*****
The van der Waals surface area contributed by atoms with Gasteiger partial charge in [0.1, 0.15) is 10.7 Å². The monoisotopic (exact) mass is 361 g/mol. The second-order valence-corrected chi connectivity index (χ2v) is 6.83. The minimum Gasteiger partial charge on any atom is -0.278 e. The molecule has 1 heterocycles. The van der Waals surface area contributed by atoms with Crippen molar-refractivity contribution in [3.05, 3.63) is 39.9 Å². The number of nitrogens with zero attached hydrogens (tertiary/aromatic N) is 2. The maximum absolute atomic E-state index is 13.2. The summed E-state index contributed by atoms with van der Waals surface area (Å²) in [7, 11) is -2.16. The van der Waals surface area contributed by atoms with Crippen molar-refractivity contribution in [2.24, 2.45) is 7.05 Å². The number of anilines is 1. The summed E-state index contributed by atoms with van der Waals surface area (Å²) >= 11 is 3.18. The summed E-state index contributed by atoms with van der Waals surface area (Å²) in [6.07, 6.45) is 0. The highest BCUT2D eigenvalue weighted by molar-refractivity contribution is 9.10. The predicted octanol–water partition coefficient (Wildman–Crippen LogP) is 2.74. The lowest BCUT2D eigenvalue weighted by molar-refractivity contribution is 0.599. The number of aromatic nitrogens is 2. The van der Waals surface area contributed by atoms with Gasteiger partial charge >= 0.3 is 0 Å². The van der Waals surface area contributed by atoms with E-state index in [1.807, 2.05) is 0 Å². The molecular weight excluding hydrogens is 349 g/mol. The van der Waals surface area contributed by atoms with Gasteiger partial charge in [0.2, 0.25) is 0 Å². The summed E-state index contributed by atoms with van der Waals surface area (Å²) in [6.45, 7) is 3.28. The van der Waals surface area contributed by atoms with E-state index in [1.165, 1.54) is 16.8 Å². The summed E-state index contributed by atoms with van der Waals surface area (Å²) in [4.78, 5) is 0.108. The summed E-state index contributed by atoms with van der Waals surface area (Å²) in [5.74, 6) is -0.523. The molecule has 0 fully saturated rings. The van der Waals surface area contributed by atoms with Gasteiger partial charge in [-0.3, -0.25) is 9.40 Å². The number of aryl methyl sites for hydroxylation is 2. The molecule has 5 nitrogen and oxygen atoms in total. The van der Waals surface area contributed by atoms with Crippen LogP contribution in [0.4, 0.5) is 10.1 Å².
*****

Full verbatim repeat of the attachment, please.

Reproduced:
The van der Waals surface area contributed by atoms with Gasteiger partial charge in [0.1, 0.15) is 10.7 Å². The monoisotopic (exact) mass is 361 g/mol. The second-order valence-corrected chi connectivity index (χ2v) is 6.83. The minimum Gasteiger partial charge on any atom is -0.278 e. The molecule has 1 heterocycles. The van der Waals surface area contributed by atoms with Crippen molar-refractivity contribution in [3.05, 3.63) is 39.9 Å². The number of nitrogens with zero attached hydrogens (tertiary/aromatic N) is 2. The maximum absolute atomic E-state index is 13.2. The summed E-state index contributed by atoms with van der Waals surface area (Å²) in [7, 11) is -2.16. The van der Waals surface area contributed by atoms with Crippen molar-refractivity contribution in [2.24, 2.45) is 7.05 Å². The number of anilines is 1. The summed E-state index contributed by atoms with van der Waals surface area (Å²) >= 11 is 3.18. The summed E-state index contributed by atoms with van der Waals surface area (Å²) in [6.07, 6.45) is 0. The highest BCUT2D eigenvalue weighted by molar-refractivity contribution is 9.10. The predicted octanol–water partition coefficient (Wildman–Crippen LogP) is 2.74. The lowest BCUT2D eigenvalue weighted by molar-refractivity contribution is 0.599. The number of aromatic nitrogens is 2. The van der Waals surface area contributed by atoms with Gasteiger partial charge >= 0.3 is 0 Å². The van der Waals surface area contributed by atoms with E-state index in [1.807, 2.05) is 0 Å². The molecular weight excluding hydrogens is 349 g/mol. The van der Waals surface area contributed by atoms with Gasteiger partial charge in [0.2, 0.25) is 0 Å². The summed E-state index contributed by atoms with van der Waals surface area (Å²) in [6.45, 7) is 3.28. The van der Waals surface area contributed by atoms with E-state index in [1.165, 1.54) is 16.8 Å². The summed E-state index contributed by atoms with van der Waals surface area (Å²) in [4.78, 5) is 0.108. The summed E-state index contributed by atoms with van der Waals surface area (Å²) in [5.74, 6) is -0.523. The molecule has 0 fully saturated rings. The van der Waals surface area contributed by atoms with Gasteiger partial charge in [-0.3, -0.25) is 9.40 Å². The number of aryl methyl sites for hydroxylation is 2. The molecule has 5 nitrogen and oxygen atoms in total. The van der Waals surface area contributed by atoms with Crippen LogP contribution in [0.4, 0.5) is 10.1 Å².